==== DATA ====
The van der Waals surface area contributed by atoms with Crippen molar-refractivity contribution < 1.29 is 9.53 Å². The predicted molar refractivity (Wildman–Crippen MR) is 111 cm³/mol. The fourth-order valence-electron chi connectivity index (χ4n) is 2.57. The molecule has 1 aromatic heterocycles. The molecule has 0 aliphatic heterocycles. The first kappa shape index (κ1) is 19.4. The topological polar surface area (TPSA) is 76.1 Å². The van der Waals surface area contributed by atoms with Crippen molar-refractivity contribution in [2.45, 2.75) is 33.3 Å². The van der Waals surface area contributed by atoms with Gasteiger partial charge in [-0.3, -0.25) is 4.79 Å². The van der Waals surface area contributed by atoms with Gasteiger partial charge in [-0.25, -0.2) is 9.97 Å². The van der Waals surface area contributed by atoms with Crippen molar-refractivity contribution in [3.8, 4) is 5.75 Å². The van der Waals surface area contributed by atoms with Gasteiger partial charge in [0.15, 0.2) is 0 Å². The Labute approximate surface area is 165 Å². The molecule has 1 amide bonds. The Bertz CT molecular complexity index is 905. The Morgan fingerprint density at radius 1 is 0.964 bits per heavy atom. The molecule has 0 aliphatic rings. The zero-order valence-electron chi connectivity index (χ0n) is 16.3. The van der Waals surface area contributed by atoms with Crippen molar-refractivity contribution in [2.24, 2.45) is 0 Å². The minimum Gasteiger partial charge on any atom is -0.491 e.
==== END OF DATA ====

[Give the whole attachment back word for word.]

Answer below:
The van der Waals surface area contributed by atoms with Crippen molar-refractivity contribution < 1.29 is 9.53 Å². The predicted molar refractivity (Wildman–Crippen MR) is 111 cm³/mol. The fourth-order valence-electron chi connectivity index (χ4n) is 2.57. The molecule has 1 aromatic heterocycles. The molecule has 0 aliphatic heterocycles. The first kappa shape index (κ1) is 19.4. The topological polar surface area (TPSA) is 76.1 Å². The van der Waals surface area contributed by atoms with Crippen molar-refractivity contribution in [2.45, 2.75) is 33.3 Å². The van der Waals surface area contributed by atoms with Gasteiger partial charge in [-0.3, -0.25) is 4.79 Å². The van der Waals surface area contributed by atoms with Gasteiger partial charge in [-0.25, -0.2) is 9.97 Å². The van der Waals surface area contributed by atoms with Crippen molar-refractivity contribution in [3.8, 4) is 5.75 Å². The van der Waals surface area contributed by atoms with Gasteiger partial charge in [0.15, 0.2) is 0 Å². The Labute approximate surface area is 165 Å². The molecule has 1 amide bonds. The Bertz CT molecular complexity index is 905. The Morgan fingerprint density at radius 1 is 0.964 bits per heavy atom. The molecule has 0 aliphatic rings. The zero-order valence-electron chi connectivity index (χ0n) is 16.3. The van der Waals surface area contributed by atoms with Crippen molar-refractivity contribution in [2.24, 2.45) is 0 Å². The minimum Gasteiger partial charge on any atom is -0.491 e.